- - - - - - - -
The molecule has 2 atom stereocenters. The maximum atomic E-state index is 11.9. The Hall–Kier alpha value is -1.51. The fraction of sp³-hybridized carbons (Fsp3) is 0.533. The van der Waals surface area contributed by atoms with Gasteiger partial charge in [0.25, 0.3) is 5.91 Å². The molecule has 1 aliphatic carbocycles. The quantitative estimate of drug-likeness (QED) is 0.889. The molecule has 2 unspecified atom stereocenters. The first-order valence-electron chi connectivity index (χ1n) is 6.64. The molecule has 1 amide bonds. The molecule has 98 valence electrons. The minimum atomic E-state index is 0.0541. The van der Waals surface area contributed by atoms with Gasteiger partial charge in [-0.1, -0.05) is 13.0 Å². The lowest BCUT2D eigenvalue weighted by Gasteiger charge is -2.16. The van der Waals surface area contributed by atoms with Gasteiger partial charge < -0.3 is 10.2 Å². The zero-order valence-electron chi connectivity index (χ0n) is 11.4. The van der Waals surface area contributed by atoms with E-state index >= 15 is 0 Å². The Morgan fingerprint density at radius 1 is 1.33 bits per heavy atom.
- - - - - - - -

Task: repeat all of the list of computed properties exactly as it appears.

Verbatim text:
The molecule has 2 atom stereocenters. The maximum atomic E-state index is 11.9. The Hall–Kier alpha value is -1.51. The fraction of sp³-hybridized carbons (Fsp3) is 0.533. The van der Waals surface area contributed by atoms with Gasteiger partial charge in [0.25, 0.3) is 5.91 Å². The molecule has 1 aliphatic carbocycles. The quantitative estimate of drug-likeness (QED) is 0.889. The molecule has 2 unspecified atom stereocenters. The first-order valence-electron chi connectivity index (χ1n) is 6.64. The molecule has 1 amide bonds. The molecule has 98 valence electrons. The minimum atomic E-state index is 0.0541. The van der Waals surface area contributed by atoms with Gasteiger partial charge in [-0.1, -0.05) is 13.0 Å². The lowest BCUT2D eigenvalue weighted by Gasteiger charge is -2.16. The van der Waals surface area contributed by atoms with Gasteiger partial charge < -0.3 is 10.2 Å². The zero-order valence-electron chi connectivity index (χ0n) is 11.4. The van der Waals surface area contributed by atoms with E-state index >= 15 is 0 Å². The Morgan fingerprint density at radius 1 is 1.33 bits per heavy atom.